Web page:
DETROIT -- The Tigers head to Spring Training with more prominent new faces than they've brought in over any offseason since 2009, the year after their previous last-place finish. GM Al Avila was part of that offseason, serving as then-general manager Dave Dombrowski's top assistant. This offseason was different.
With a heavy payroll and a difficult economy, the big names acquired that 2008-09 offseason were Edwin Jackson, Gerald Laird, Brandon Lyon and Adam Everett, all brought in on short-term deals. This offseason, the names range from All-Stars like Justin Upton, Jordan Zimmermann and Francisco Rodriguez, to role players Mike Aviles and Jarrod Saltalamacchia.
Spring Training preview Part I: Six Tigers primed for bounceback seasons
At least nine spots on Detroit's 25-man roster are expected to be filled with players who weren't on the team at the end of last season. Others will arrive at Spring Training as non-roster invitees with an opportunity to add to the total.
UT Mike Aviles: The Tigers signed Aviles before Christmas with the idea of using him in a superutility role. Upton's signing a few weeks later rendered Aviles' outfield versatility less important, but he has a chance to provide some infield versatility and veteran savvy off the bench, something the Tigers lacked last year without Don Kelly.
RP Mark Lowe: After just 18 Major League appearances in 2013-14 combined, Lowe proved in 2015 he not only belonged in the big leagues, but in a prominent setup role. His fastball gained velocity, his slider gained bite and Lowe gained nastiness. He'll take over right-handed setup duties in Detroit's bullpen.
OF John Mayberry Jr.: The Tigers were looking at Upton and Yoenis Cespedes when they signed Mayberry, represented by Cespedes' agent, as a non-roster invitee. He faces a struggle to make the club as an extra outfielder with Upton in left field, but he'll be reunited with Tigers hitting coach Wally Joyner, who was on staff with the Phillies during Mayberry's last full season there.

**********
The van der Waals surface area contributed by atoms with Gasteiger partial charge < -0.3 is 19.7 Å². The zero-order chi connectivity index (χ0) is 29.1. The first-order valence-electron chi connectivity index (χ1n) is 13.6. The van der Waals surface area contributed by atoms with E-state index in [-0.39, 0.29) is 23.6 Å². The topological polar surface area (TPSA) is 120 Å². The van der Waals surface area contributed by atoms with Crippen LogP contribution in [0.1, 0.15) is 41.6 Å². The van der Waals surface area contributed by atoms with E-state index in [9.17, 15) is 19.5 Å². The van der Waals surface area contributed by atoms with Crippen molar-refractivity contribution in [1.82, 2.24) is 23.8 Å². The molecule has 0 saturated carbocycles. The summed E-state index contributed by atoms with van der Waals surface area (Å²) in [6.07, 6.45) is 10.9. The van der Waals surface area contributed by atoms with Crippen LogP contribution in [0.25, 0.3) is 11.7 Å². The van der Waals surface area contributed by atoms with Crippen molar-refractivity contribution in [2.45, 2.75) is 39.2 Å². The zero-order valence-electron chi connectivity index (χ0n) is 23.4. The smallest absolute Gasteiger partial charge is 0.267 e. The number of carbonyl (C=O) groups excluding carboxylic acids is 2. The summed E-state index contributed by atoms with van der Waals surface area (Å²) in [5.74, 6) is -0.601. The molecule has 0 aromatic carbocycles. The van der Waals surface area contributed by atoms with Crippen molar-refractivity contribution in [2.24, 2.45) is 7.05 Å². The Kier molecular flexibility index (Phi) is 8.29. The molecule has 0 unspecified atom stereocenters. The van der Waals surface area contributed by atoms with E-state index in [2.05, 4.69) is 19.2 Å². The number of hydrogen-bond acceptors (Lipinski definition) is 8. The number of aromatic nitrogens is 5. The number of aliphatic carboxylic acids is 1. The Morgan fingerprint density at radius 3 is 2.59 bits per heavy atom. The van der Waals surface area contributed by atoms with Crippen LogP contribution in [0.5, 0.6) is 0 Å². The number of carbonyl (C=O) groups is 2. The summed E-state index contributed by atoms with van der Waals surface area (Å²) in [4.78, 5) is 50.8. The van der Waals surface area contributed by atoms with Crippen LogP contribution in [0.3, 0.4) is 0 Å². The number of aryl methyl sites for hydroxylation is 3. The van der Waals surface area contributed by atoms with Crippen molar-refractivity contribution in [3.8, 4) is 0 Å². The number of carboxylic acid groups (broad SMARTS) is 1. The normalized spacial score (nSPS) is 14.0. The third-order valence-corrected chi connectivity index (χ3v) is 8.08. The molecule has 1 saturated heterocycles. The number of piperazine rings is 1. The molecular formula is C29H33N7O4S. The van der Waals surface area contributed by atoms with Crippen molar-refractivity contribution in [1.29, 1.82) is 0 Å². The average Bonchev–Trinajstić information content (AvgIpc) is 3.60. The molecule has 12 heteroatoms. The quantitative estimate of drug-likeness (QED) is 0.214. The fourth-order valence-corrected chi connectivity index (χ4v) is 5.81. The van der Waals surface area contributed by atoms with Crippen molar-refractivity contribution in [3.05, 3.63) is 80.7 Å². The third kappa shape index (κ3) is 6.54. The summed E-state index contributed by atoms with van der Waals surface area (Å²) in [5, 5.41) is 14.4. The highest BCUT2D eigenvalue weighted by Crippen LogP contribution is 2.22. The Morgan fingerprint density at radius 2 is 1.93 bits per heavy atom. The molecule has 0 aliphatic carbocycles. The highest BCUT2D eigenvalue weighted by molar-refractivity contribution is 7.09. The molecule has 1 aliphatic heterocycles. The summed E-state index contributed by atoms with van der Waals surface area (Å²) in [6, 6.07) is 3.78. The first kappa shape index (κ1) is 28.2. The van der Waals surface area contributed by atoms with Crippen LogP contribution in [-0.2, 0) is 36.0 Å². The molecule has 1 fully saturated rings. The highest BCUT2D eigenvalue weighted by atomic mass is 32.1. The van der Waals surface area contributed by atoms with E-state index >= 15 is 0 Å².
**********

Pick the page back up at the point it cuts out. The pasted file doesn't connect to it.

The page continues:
OF Cameron Maybin: Another Tigers outfield acquisition before Upton arrived, Maybin rejoins his original club, where he was Detroit's top draft pick in 2005. What once looked like a full-time job for him in center field is now likely a platoon with Anthony Gose, but it's also a chance for Maybin to give his career another bump after a rebound season in 2015 with Atlanta.
SP Mike Pelfrey: The Tigers filled an opening at the back end of their rotation by signing Pelfrey to a two-year, $16 million contract, banking on the FIP and comeback potential of a pitcher they once eyed with their top pick in the 2005 Draft. He'll be two years removed from arm issues that limited him to five games in 2014, and will have time to prove himself while Detroit's pitching prospects develop.
RP Francisco Rodriguez: The Tigers have had ample opportunity to acquire K-Rod over the years, before finally doing so this offseason, becoming Avila's first major acquisition as general manager, from Milwaukee. He's no longer a power-throwing closer, but his changeup is nasty enough to convince the Tigers to buy into his contract season. He'll be the Tigers' seventh closer since 2013.
C Jarrod Saltalamacchia: Lost amidst the flurry of December pitching deals, Detroit signed the switch-hitting backstop to a low-risk one-year deal to back up and complement James McCann. He'll have to show in camp that he can still hit to beat out homegrown Bryan Holaday, though.
OF Nate Schierholtz: A few years ago, Schierholtz was a rumored Tigers target as a versatile left-handed hitter. He has struggled since then, but he has a chance to jump-start his career at age 32, returning from Japan as a non-roster invitee.
LF Justin Upton: So much for that left-field battle in Spring Training. Once owner Mike Ilitch boosted the team's payroll to sign Upton to a six-year contract with a two-year opt-out, Detroit's lineup gained a major offensive threat. For the first time in his career, he won't be the star, but another piece in a well-balanced lineup.
RP Justin Wilson: Though Avila was praised for signing Upton and Zimmermann, his best move arguably was to pry Wilson from the Yankees for two mid-level prospects, giving Detroit its best power lefty reliever in years. He'll handle lefty setup duties, complementing the right-handed Lowe.
SP Jordan Zimmermann: The Tigers regrouped from losing Max Scherzer and David Price over the last two seasons by signing Zimmermann to a five-year, $110 million deal, providing a long-term answer behind Justin Verlander in the rotation. He'll spend camp preparing for his first season in the American League.